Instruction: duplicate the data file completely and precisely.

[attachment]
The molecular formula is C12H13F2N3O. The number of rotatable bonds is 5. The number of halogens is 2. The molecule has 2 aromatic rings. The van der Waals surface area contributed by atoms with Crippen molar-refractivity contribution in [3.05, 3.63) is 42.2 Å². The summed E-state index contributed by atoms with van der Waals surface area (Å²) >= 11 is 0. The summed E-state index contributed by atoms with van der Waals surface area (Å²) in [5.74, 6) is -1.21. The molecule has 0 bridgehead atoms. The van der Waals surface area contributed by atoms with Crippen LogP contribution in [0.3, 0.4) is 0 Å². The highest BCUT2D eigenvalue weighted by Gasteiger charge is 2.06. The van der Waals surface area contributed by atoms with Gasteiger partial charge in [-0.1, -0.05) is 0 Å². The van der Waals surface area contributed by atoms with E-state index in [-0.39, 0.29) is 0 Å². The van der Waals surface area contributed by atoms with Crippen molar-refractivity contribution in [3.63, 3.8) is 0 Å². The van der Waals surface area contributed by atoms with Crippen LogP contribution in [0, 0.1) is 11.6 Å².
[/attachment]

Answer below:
The molecular formula is C12H13F2N3O. The number of rotatable bonds is 5. The number of halogens is 2. The molecule has 2 aromatic rings. The van der Waals surface area contributed by atoms with Crippen molar-refractivity contribution in [3.05, 3.63) is 42.2 Å². The summed E-state index contributed by atoms with van der Waals surface area (Å²) >= 11 is 0. The summed E-state index contributed by atoms with van der Waals surface area (Å²) in [5.74, 6) is -1.21. The molecule has 0 bridgehead atoms. The van der Waals surface area contributed by atoms with Crippen LogP contribution in [0.3, 0.4) is 0 Å². The highest BCUT2D eigenvalue weighted by Gasteiger charge is 2.06. The van der Waals surface area contributed by atoms with Gasteiger partial charge in [-0.1, -0.05) is 0 Å². The van der Waals surface area contributed by atoms with E-state index in [-0.39, 0.29) is 0 Å². The van der Waals surface area contributed by atoms with Crippen molar-refractivity contribution in [3.63, 3.8) is 0 Å². The van der Waals surface area contributed by atoms with Crippen LogP contribution in [0, 0.1) is 11.6 Å².